Data from the National Survey of Family Growth suggest that poor women and women of color are more likely than privileged women to use long-lasting contraception such as sterilization, intrauterine devices (IUD), and Depo Provera. This disparity is noteworthy because long-lasting methods can and have been used coercively. To analyze this disparity, I constructed multivariate binary logistic regression models for female sterilization, IUD, and Depo Provera using the most recent National Survey of Family Growth available (Cycle 6, conducted by the National Center for Health Statistics (NCHS) in 2002). I examined the effect of both personal factors, including age, parity, and number of marriages, and social factors, including education and health coverage. Personal factors were strong predictors but could not explain racial and economic disparities that exist among contraceptive users. This analysis found that education and health coverage were also important variables. Even controlling for personal factors, women with less education were more likely to be sterilized or use Depo Provera than women with a bachelor's degree or more. Women covered by Medicaid or public, government, or military coverage were more likely to use Depo Provera than women with private insurance. Women covered by Medicaid were also more likely to be sterilized since 2000. And uninsured women were more likely to use an IUD than women with private health insurance. However, none of the independent variables completely erased the effect of race and income, suggesting further research is necessary to understand the disparity in use of long-lasting contraceptives.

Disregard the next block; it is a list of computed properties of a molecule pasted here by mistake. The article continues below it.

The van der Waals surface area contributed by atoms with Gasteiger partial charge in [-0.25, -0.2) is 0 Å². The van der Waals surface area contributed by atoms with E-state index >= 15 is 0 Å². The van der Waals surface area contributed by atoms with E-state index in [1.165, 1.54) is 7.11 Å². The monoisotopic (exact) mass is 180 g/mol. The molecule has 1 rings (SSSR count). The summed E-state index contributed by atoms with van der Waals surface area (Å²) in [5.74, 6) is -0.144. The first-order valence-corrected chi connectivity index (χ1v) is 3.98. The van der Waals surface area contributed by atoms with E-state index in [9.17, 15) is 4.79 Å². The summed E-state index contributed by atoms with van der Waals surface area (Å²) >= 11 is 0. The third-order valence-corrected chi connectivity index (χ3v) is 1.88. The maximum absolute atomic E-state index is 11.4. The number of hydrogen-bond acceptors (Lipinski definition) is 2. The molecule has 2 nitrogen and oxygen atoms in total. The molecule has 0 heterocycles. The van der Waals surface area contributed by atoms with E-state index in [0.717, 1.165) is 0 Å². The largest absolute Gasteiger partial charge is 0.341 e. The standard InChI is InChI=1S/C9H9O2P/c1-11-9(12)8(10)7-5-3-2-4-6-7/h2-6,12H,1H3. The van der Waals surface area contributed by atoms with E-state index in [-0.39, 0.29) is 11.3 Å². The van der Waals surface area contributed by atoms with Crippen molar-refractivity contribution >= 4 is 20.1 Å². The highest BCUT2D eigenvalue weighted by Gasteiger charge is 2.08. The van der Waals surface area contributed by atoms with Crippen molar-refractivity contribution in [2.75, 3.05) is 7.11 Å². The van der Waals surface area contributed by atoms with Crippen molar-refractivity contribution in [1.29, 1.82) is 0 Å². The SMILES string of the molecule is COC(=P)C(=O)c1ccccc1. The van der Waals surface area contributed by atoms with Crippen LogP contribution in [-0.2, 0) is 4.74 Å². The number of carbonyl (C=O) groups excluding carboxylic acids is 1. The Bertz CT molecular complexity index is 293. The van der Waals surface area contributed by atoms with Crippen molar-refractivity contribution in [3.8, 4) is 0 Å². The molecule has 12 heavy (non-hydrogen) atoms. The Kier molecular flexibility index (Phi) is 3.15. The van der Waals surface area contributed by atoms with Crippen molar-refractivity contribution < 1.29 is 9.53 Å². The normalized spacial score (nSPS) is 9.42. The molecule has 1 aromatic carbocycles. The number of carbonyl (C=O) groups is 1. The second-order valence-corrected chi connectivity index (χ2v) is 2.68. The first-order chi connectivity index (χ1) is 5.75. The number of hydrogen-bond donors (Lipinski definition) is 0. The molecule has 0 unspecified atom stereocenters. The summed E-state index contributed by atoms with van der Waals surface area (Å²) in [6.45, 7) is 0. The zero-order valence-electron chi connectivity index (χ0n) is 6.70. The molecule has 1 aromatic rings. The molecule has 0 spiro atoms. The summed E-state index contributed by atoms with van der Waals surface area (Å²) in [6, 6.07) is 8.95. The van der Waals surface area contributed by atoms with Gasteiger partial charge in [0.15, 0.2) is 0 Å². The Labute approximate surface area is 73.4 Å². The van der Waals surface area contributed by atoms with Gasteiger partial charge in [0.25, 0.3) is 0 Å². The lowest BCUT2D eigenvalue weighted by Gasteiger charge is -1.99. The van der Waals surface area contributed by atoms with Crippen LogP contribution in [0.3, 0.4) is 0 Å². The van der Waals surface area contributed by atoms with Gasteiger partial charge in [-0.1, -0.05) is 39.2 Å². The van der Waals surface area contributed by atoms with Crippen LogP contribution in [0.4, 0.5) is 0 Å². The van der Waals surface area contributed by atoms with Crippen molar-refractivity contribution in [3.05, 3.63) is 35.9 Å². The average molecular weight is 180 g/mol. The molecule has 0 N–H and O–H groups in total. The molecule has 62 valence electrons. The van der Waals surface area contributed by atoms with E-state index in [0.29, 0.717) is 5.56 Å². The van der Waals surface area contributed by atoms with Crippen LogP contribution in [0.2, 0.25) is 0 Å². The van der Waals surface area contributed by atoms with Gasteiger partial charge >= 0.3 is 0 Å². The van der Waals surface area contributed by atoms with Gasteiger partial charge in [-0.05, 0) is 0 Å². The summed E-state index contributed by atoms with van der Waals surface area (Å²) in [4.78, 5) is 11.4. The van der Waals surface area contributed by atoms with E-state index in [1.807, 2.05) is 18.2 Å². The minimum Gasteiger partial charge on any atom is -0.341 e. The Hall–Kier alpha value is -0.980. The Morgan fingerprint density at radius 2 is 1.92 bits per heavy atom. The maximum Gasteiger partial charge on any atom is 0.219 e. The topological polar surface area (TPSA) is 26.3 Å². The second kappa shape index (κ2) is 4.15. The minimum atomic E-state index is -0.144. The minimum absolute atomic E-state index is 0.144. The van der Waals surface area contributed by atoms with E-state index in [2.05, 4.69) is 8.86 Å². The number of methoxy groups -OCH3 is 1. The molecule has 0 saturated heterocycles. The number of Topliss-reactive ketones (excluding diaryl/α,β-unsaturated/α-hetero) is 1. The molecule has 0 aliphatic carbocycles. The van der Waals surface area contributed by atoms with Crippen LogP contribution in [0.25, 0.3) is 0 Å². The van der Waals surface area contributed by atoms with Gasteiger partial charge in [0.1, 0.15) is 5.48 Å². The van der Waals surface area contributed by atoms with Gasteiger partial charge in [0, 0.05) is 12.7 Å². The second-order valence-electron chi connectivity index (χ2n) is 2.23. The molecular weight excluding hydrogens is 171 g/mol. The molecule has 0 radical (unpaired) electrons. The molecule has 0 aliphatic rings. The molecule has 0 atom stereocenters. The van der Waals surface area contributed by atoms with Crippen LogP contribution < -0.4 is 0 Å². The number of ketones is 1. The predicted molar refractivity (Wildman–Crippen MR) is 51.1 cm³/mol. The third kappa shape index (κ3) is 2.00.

Bertotti Metoyer, A. (2009), "Racial and socioeconomic disparities in use of long-lasting contraception", Jacobsk Ronenfeld, J. (Ed.) Social Sources of Disparities in Health and Health Care and Linkages to Policy, Population Concerns and Providers of Care (Research in the Sociology of Health Care, Vol. 27), Emerald Group Publishing Limited, Bingley, pp. 109-134. https://doi.org/10.1108/S0275-4959(2009)0000027008Download as .RIS
Emerald Group Publishing Limited
Copyright © 2009, Emerald Group Publishing Limited